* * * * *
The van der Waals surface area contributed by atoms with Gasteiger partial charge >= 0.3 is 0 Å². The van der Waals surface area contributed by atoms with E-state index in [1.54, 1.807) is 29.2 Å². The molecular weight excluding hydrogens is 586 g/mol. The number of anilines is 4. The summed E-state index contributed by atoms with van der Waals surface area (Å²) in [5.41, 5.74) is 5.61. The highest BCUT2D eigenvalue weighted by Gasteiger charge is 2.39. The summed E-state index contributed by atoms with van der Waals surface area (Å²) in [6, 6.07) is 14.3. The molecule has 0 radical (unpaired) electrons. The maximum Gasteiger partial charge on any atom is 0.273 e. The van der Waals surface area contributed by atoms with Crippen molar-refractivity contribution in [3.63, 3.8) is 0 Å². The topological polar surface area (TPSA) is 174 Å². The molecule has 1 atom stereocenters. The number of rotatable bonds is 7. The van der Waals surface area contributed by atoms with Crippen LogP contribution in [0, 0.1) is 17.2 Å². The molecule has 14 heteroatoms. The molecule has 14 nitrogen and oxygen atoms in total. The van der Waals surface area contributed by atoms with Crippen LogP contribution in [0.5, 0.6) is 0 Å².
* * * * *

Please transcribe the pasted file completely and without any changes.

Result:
The van der Waals surface area contributed by atoms with Gasteiger partial charge >= 0.3 is 0 Å². The van der Waals surface area contributed by atoms with E-state index in [1.54, 1.807) is 29.2 Å². The molecular weight excluding hydrogens is 586 g/mol. The number of anilines is 4. The summed E-state index contributed by atoms with van der Waals surface area (Å²) in [5.41, 5.74) is 5.61. The highest BCUT2D eigenvalue weighted by Gasteiger charge is 2.39. The summed E-state index contributed by atoms with van der Waals surface area (Å²) in [6, 6.07) is 14.3. The molecule has 0 radical (unpaired) electrons. The maximum Gasteiger partial charge on any atom is 0.273 e. The van der Waals surface area contributed by atoms with Crippen molar-refractivity contribution in [3.63, 3.8) is 0 Å². The topological polar surface area (TPSA) is 174 Å². The molecule has 1 atom stereocenters. The number of rotatable bonds is 7. The van der Waals surface area contributed by atoms with Crippen LogP contribution in [0, 0.1) is 17.2 Å². The molecule has 14 heteroatoms. The molecule has 14 nitrogen and oxygen atoms in total. The van der Waals surface area contributed by atoms with Crippen LogP contribution in [0.5, 0.6) is 0 Å².